Ballmer: Microsoft Strained to Minimize Layoffs
CEO Steve Ballmer says Microsoft is doing its best to minimize the impact on employees, adding that the cuts are deep and part of $1.5B in savings for the year.
Thu, January 22, 2009
Computerworld — While Microsoft Corp. plans to eventually eliminate up to 5,000 jobs, including 1,400 cuts to be made Thursday, it is doing its best to minimize the impact on employees as well as its ongoing strategic efforts, CEO Steve Ballmer said.
"Let me make sure the math is clear: We are eliminating 5,000 jobs , but we are also adding a few thousand jobs," Ballmer said during a conference call Thursday with Wall Street. In total, Microsoft will reduce its 91,000 headcount today by 2,000 to 3,000 in the next 18 months.
In contrast to the 2% to 3% net cut in its full-time workforce, Microsoft also plans to cut its temporary and contract workers by up to 15%, said CFO Chris Liddell.
These and other cost-saving measures will help Microsoft save $600 million this quarter, which Liddell said amounted to 10% of Microsoft's cost base, and US$1.5 billion for the full fiscal year ending June 30.
"This is very prompt action," Liddell said.
In a separate letter to employees that was also filed with the Securities and Exchange Commission, Ballmer confirmed previously reported cuts in travel expenses, real estate expansion , as well as eliminating merit raises for fiscal 2010 that would have taken effect in September.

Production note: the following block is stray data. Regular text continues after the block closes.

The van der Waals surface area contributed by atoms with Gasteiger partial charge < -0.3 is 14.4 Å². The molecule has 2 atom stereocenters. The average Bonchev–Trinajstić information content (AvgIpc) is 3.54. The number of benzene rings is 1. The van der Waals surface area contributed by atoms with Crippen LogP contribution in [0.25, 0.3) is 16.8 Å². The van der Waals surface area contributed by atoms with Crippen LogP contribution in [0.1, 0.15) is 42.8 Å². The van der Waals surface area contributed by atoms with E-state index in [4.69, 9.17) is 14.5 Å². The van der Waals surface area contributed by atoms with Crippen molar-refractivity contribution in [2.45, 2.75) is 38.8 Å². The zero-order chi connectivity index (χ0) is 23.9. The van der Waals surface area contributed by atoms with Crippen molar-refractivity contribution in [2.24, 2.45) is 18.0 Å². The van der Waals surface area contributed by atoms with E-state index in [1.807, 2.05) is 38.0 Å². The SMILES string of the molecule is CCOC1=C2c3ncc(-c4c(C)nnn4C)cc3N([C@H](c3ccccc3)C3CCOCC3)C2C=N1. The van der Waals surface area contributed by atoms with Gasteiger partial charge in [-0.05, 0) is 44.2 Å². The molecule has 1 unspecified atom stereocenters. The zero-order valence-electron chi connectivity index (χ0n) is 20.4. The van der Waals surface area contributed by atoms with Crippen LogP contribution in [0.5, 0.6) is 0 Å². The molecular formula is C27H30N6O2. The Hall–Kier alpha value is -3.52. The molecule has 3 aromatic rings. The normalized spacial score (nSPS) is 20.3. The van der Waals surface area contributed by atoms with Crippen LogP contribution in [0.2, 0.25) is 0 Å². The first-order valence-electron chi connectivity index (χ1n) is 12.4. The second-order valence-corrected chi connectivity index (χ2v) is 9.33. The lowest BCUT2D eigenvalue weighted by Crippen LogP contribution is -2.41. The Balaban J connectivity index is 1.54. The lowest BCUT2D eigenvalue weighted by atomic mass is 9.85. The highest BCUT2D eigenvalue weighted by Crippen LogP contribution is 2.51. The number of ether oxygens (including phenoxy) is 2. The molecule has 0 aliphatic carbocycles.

Ballmer acknowledged that the cuts were needed as Microsoft's "cost base has grown significantly."
For instance, Microsoft's R&D costs for the six months ending Dec. 31 totaled $4.6 billion, up 23% from the prior year and due mostly to "increased headcount-related expenses," according to a Microsoft 10-Q filing with the SEC today. The 23% increase also included several major Microsoft acquisitions such as aQuantive Inc. and Fast Search and Transfer .
Some Wall Street analysts questioned the shallowness of the cuts, saying that Microsoft's expenses would still be up on a year-over-year basis.
But Ballmer said Microsoft's cuts are deep and were done in the expectation that the PC market and the macroeconomic environment would not "quickly rebound."
"This is not a recession. The economy is resetting to a lower level of consumer and business spending," he said. "Our view is that things will stay down one year, two years, we don't know exactly what it will be."
Ballmer added that because of Microsoft's heavy investment in research and development, operating profit margins would not quickly rebound because of shrinking revenues, especially in its Windows business.
Despite shipping 50 million copies of Windows in the second quarter, revenues from Windows XP and Vista fell 8% as its most lucrative customers -- businesses -- chose to hold on longer to their existing PCs, Ballmer said.
In terms of severance for the 1,400 employees to be immediately laid-off, Microsoft expects to pay "several tens of millions of dollars, less than $100 million," Liddell said.
Microsoft is not planning to cut employee costs in order to spend more on acquiring companies, Liddell added.
"We may buy a few SMEs, but activity will be relatively low in the next quarter or two," he said.
One analyst pressed Ballmer on whether Microsoft would consider selling off certain businesses to raise cash and get leaner. But Ballmer rejected the idea. "I like our portfolio," he said. "The board likes our portfolio."